New paper on hormone therapy represents a shattering of long-held dogma regarding women’s health
By Andy Koopmans
A paper published this week in the Journal of the American Medical Association details the integrated findings of the Women’s Health Initiative Postmenopausal Hormone Therapy Trials, two long-term, federally funded, randomized clinical studies of hormone therapy use in postmenopausal women.
The trials, which ran from the early 1990s to the early 2000s and were run by the WHI Clinical Coordinating Center based at Fred Hutchinson Cancer Research Center, studied hormone therapies that had been prescribed and in use among older women for decades with the hope the drugs might improve health outcomes for a number of issues. However, both trials stopped early due to an unanticipated increased incidence of negative health effects among women who took hormones as compared to those who received a placebo. Such negative consequences included heart disease, stroke and breast cancer.
Results from the trials have been extensively cited in more than 100 different publications over the years, but the JAMA article, authored by 30-plus scientists, including Fred Hutch scientists Drs. Garnet Anderson, Ross Prentice, Andrea LaCroix, Shirley Beresford and Charles Kooperberg, is the first publication of an integrated, side-by-side overview of findings of both trials with extended postintervention follow-up.
The WHI Postmenopausal Hormone Therapy Trials were based on substantial evidence available at the time that estrogen, with or without progestin, might prevent disease in older women, including heart disease, hip fracture, colorectal cancer and other conditions. More than 27,000 women aged 50-79 years at the time of entry were enrolled in the hormone studies between 1993 and 1998 at 40 centers across the U.S., including Fred Hutch.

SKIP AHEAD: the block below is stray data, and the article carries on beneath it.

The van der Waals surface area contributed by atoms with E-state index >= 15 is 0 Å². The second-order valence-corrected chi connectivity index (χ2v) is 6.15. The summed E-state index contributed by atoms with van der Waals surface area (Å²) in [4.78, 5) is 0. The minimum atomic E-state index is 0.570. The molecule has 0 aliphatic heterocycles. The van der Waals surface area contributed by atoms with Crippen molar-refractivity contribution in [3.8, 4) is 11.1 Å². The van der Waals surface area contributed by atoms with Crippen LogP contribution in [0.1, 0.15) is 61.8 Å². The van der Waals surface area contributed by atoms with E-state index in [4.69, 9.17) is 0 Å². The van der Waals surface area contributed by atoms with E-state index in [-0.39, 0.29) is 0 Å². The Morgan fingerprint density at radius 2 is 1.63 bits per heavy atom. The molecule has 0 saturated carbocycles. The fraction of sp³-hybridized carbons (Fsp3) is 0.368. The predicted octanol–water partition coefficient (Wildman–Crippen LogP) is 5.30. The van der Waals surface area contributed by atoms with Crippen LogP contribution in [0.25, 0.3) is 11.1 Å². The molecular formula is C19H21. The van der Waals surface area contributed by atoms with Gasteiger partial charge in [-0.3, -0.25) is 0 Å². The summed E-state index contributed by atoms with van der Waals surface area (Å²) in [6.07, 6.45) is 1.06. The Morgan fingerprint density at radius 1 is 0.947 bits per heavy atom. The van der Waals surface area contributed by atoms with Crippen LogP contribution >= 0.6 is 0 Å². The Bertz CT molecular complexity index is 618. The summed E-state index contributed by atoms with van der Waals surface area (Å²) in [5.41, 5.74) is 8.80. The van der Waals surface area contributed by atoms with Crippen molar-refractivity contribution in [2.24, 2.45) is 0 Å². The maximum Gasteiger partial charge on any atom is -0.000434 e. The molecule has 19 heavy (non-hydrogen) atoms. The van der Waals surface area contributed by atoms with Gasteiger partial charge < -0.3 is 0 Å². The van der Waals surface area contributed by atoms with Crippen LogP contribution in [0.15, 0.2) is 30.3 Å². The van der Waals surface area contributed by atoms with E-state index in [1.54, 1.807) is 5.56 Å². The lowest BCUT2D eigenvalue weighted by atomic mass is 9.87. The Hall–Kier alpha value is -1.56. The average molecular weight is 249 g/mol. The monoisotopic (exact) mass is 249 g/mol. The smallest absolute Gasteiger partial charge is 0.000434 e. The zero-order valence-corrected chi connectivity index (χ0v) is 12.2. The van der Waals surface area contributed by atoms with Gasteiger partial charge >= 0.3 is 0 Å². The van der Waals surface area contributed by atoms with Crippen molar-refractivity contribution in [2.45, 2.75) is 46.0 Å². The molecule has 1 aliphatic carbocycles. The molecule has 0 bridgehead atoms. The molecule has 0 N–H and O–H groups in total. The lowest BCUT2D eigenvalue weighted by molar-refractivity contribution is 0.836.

Approximately 11,000 of the women had undergone a hysterectomy at some point prior to the trials and were entered into the estrogen-alone trial group while about 16,000 who had not undergone hysterectomy were entered into a trial that evaluated the effects of estrogen plus progestin. This separate treatment was based on evidence from earlier research that estrogen alone was associated with endometrial cancer, a malignancy in the lining of the uterus, and that progestin protected the uterine lining against the disease.
Participants were followed during active treatment for 5.6 years in the estrogen-plus-progestin trial and 7.2 years in the estrogen-alone trial, and for an extended period without intervention, for a total follow-up of 13 years. The original intent was to follow women from both groups for nine years, but both of the hormone therapy trials were stopped early due to the aforementioned higher incidence of several adverse health effects observed among women who took hormones versus placebo. The estrogen-plus-progestin trial was stopped in 2002 because of an increased risk of breast cancer, heart disease, stroke, blood clots and overall harm; the estrogen-only trial was stopped in 2004 due to increased incidence of stroke.